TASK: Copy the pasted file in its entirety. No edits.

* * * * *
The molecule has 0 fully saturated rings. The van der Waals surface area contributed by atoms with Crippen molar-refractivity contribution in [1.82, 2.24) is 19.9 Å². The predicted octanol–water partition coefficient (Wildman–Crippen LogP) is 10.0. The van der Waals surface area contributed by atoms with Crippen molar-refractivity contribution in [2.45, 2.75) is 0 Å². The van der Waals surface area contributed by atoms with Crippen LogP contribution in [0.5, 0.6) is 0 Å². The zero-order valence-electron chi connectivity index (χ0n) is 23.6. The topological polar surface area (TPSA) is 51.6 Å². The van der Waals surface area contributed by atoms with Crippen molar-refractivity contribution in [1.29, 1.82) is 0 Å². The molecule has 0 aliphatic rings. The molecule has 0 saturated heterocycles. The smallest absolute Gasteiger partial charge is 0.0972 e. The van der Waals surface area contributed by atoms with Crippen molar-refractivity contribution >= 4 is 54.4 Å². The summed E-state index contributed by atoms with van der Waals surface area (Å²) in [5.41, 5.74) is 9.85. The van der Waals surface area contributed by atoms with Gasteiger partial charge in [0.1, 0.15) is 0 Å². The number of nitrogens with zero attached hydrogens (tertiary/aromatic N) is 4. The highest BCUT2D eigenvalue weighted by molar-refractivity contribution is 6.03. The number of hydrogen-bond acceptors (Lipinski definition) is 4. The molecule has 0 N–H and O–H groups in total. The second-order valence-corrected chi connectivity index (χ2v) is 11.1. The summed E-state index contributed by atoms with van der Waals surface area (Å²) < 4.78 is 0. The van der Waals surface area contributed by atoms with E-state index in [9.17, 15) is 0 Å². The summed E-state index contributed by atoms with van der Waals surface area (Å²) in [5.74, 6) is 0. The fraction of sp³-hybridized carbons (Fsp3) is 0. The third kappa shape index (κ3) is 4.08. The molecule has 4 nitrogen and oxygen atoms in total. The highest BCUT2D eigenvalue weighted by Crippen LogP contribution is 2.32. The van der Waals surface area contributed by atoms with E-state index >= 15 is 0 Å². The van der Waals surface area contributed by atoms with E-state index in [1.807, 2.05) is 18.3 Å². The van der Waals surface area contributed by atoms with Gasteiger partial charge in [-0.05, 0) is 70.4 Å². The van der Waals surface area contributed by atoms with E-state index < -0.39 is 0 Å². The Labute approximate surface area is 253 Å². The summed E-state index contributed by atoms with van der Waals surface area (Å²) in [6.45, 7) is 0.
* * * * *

The molecule has 0 fully saturated rings. The van der Waals surface area contributed by atoms with Crippen molar-refractivity contribution in [1.82, 2.24) is 19.9 Å². The predicted octanol–water partition coefficient (Wildman–Crippen LogP) is 10.0. The van der Waals surface area contributed by atoms with Crippen molar-refractivity contribution in [2.45, 2.75) is 0 Å². The van der Waals surface area contributed by atoms with Crippen LogP contribution in [0.5, 0.6) is 0 Å². The zero-order valence-electron chi connectivity index (χ0n) is 23.6. The topological polar surface area (TPSA) is 51.6 Å². The van der Waals surface area contributed by atoms with Crippen molar-refractivity contribution in [1.29, 1.82) is 0 Å². The molecule has 0 aliphatic rings. The molecule has 0 saturated heterocycles. The smallest absolute Gasteiger partial charge is 0.0972 e. The van der Waals surface area contributed by atoms with Crippen molar-refractivity contribution >= 4 is 54.4 Å². The summed E-state index contributed by atoms with van der Waals surface area (Å²) in [5.41, 5.74) is 9.85. The van der Waals surface area contributed by atoms with Gasteiger partial charge in [0.1, 0.15) is 0 Å². The number of nitrogens with zero attached hydrogens (tertiary/aromatic N) is 4. The highest BCUT2D eigenvalue weighted by molar-refractivity contribution is 6.03. The number of hydrogen-bond acceptors (Lipinski definition) is 4. The molecule has 0 N–H and O–H groups in total. The second-order valence-corrected chi connectivity index (χ2v) is 11.1. The summed E-state index contributed by atoms with van der Waals surface area (Å²) < 4.78 is 0. The van der Waals surface area contributed by atoms with E-state index in [9.17, 15) is 0 Å². The summed E-state index contributed by atoms with van der Waals surface area (Å²) in [5.74, 6) is 0. The fraction of sp³-hybridized carbons (Fsp3) is 0. The third kappa shape index (κ3) is 4.08. The molecule has 4 nitrogen and oxygen atoms in total. The highest BCUT2D eigenvalue weighted by Crippen LogP contribution is 2.32. The van der Waals surface area contributed by atoms with E-state index >= 15 is 0 Å². The van der Waals surface area contributed by atoms with E-state index in [1.807, 2.05) is 18.3 Å². The van der Waals surface area contributed by atoms with Gasteiger partial charge in [-0.05, 0) is 70.4 Å². The van der Waals surface area contributed by atoms with E-state index < -0.39 is 0 Å². The Labute approximate surface area is 253 Å². The summed E-state index contributed by atoms with van der Waals surface area (Å²) in [6.45, 7) is 0.